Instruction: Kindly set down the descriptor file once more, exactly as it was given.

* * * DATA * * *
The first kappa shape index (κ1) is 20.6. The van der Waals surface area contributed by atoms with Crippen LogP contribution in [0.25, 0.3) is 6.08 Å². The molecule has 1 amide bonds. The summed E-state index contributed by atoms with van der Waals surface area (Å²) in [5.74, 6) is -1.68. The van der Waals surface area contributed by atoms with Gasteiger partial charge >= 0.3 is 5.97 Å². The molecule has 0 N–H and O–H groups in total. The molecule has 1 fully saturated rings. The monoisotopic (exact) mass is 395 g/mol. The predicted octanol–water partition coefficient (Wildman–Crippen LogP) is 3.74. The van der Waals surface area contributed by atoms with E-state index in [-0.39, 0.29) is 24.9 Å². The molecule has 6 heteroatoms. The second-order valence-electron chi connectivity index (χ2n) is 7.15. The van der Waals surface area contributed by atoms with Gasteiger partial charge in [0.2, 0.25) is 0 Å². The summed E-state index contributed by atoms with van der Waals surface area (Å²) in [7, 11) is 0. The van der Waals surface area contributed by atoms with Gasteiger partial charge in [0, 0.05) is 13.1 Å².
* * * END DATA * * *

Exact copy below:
The first kappa shape index (κ1) is 20.6. The van der Waals surface area contributed by atoms with Crippen LogP contribution in [0.25, 0.3) is 6.08 Å². The molecule has 1 amide bonds. The summed E-state index contributed by atoms with van der Waals surface area (Å²) in [5.74, 6) is -1.68. The van der Waals surface area contributed by atoms with Gasteiger partial charge >= 0.3 is 5.97 Å². The molecule has 0 N–H and O–H groups in total. The molecule has 1 fully saturated rings. The monoisotopic (exact) mass is 395 g/mol. The predicted octanol–water partition coefficient (Wildman–Crippen LogP) is 3.74. The van der Waals surface area contributed by atoms with E-state index in [-0.39, 0.29) is 24.9 Å². The molecule has 6 heteroatoms. The second-order valence-electron chi connectivity index (χ2n) is 7.15. The van der Waals surface area contributed by atoms with Gasteiger partial charge in [0.2, 0.25) is 0 Å². The summed E-state index contributed by atoms with van der Waals surface area (Å²) in [7, 11) is 0. The van der Waals surface area contributed by atoms with Gasteiger partial charge in [0, 0.05) is 13.1 Å².